It started during the evening when thick grey cloud rolled in and we started to get general thunder all around, but no lightening that you could see and no rain at all. This lulled us into a fall sense of security as it seemed like we were in for a re-run of the night before, but even so, I was glad that I’d finished the X-Air’s tail cover off in case some rain was to follow. In fact this was just the orchestra tuning up for the main event! It continued for the whole of the evening with rumbles and crashes of thunder from every direction and large flashes of sheet lightening lighting up the landscape from behind the veil of clouds. Toddie wasn’t at all concerned because he can’t hear much nowadays but when I went off for an early night at 11.00 pm I thought that I’d have difficulty getting off to sleep with the noise and the lightening flashing outside my window.

I was just dozing off about ten minutes later when I heard the sound of rushing water through my bedroom window that I’d left ajar to let some fresh air into the room and I knew immediately that the heavens had opened. I thought it was a good time to get up and see how the X-Air was faring in the what by now sounded like quite hefty wind gusts and it was lucky that I did! I found that the wind was forcing the downpour against my back door and that rain was flooding in underneath it onto the tiled floor of my lounge. The water was being channelled along the joints between the tiles and already a fair size pool was forming in front of my fireplace, so I dashed into the bathroom to grab a mop and bucket. In the meantime it looked as though all hell had broken loose outside, with lightening flashes eerily illuminating the X-Air which was being lashed with rain and rocking in the wildly gusting wind. I was very concerned that it might be able to blow over as I’d never thought that it might be necessary to tie it down on my own front garden, but there wasn’t much that I could do except keep my fingers crossed and wait.

In the meantime, I had to deal with the flood coming into my lounge. I’d turned the lights on when I came down and these kept flashing on and off as the storm became more fierce. I thought that it was lucky that this hadn’t happened earlier, when I’d had the computer on, because I’m sure it would have been damaged by the electrical conditions, but all I could do was just keep on mopping. I kept glancing out at the X-Air but I was pretty certain that it would survive unscathed because although the trees around the garden were waving backwards and forwards in the wind, they provided enough shelter on all sides for it to be not too much affected by the gusts.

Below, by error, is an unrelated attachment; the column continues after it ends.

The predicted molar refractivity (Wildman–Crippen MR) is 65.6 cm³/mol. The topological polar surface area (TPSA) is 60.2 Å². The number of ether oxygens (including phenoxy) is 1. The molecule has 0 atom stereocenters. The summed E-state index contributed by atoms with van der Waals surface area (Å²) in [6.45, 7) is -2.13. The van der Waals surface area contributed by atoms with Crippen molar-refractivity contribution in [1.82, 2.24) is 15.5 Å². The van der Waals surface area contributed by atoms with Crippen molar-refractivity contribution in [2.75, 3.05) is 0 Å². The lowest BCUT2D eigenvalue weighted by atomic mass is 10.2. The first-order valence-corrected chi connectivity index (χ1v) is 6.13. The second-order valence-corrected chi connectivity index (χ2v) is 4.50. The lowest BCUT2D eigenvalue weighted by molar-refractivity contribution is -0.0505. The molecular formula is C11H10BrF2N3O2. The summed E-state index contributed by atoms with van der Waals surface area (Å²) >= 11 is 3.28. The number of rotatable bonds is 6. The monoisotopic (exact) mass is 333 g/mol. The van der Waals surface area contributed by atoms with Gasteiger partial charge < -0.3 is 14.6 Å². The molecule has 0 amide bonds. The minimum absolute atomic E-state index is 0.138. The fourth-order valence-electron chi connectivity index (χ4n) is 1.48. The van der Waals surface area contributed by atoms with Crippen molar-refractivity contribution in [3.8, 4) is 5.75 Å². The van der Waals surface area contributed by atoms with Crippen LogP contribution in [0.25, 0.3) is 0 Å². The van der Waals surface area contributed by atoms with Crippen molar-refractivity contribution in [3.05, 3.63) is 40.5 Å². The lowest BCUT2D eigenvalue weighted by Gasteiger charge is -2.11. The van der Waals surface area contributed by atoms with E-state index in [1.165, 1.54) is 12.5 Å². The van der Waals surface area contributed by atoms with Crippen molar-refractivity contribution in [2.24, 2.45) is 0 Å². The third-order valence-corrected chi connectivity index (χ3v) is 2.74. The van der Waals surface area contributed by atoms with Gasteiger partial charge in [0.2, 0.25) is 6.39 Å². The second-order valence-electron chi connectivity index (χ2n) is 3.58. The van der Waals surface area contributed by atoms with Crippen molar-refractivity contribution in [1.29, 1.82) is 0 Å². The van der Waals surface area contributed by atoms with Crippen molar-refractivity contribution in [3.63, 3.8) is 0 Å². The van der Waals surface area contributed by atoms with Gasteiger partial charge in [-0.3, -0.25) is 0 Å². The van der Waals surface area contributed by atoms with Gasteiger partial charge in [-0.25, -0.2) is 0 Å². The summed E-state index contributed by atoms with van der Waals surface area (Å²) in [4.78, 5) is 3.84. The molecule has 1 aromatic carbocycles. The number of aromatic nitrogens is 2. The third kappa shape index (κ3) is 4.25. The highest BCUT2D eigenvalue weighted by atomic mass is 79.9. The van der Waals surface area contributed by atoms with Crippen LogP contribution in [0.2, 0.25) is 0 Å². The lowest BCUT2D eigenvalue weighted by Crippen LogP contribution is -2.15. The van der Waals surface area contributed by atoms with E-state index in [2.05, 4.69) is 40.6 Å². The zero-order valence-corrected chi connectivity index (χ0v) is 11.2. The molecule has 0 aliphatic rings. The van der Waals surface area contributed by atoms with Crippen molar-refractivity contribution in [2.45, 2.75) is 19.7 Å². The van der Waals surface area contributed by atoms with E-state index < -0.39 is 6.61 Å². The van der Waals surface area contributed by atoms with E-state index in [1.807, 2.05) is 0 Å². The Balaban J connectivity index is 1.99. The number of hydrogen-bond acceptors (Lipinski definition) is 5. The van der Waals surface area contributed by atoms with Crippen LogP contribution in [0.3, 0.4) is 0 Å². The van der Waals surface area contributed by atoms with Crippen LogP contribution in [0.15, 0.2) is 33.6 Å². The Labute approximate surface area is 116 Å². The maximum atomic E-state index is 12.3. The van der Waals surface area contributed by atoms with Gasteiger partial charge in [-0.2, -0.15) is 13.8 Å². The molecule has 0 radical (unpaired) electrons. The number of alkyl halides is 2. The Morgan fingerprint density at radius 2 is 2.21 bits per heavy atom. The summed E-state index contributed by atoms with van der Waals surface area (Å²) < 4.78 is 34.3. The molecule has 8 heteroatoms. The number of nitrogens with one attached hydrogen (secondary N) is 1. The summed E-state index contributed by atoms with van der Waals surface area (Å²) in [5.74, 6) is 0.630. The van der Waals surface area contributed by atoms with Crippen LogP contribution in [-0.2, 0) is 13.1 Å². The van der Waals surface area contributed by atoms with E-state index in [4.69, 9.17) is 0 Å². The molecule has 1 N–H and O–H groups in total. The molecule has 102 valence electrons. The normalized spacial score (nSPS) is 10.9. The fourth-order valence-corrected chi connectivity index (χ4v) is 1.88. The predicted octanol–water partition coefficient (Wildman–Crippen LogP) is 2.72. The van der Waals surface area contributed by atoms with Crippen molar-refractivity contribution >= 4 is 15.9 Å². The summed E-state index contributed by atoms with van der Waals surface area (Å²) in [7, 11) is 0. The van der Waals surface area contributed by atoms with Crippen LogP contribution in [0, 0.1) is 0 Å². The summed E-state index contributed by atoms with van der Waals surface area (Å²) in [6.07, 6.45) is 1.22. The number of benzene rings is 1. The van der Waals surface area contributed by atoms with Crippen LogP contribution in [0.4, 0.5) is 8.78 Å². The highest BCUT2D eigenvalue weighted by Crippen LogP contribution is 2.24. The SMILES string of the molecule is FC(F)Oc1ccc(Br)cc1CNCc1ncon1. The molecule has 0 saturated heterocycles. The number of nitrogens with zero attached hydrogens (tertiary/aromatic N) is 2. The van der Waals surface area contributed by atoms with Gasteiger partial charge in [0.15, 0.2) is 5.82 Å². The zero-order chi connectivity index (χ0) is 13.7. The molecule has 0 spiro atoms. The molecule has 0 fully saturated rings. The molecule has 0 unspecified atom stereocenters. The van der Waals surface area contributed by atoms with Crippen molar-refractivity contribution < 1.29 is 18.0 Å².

Then within half an hour or so, the rain began to subside and it all began to quieten down again. I’d moved furniture around in my lounge and had more or less got the floor dry again and although there was still the odd rumble of thunder outside, it was obvious that the main storm had passed. So I gave it another few minutes and went off back to bed. This morning it is much cooler and almost calm outside. I was shocked to see two large tree branches on the front lawn which both luckily missed the X-Air. One was old and dead but the other was over three inches in diameter at its largest and covered in leaves, so it showed how strong the wind must have been when it was blowing at its fiercest. But I’m glad to say that the X-Air is otherwise unscathed and that the covers passed their initial test with flying colours ๐Ÿ˜‰

August 6, 2013

Tail cover done

The thunderstorm that we anticipated did arrive so it was lucky that I took the precaution of covering the X-Air’s tail and prop up again before I called it a day yesterday. But it was only a weak affair and although I was woken by thunder in the early hours, it didn’t look this morning as though a great deal of rain had fallen. I’d left the tail cover that I’d cut out on the kitchen floor all night ready to start on it again this morning and I started off by trying to create a strong edge by turning it over and sticking it with the HH-66 vinyl cement that I mentioned in my previous post.

This was totally unsuccessful, much as I’d expected after my previous experience with the wing cover, so reluctantly I decided that I’d get my good old Singer sewing machine out that I’d used to make MYRO’s covers and that I’d brought with me from England and run around the edge with stitching. When cut, the black tarp’s edge doesn’t fray or tear, which is a big bonus, but I want to have a double thickness for additional strength at the points where I position the securing brass eyelets. So all I need to do is turn the cut edge over and secure it with stitching and I’d found earlier that the Singer can quite easily handle a double thickness of the black tarp. I have to use the strong white thread that I bought for MYRO’s covers and in fact the contrast of the white stitching against the black tarp looks quite fetching ๐Ÿ™‚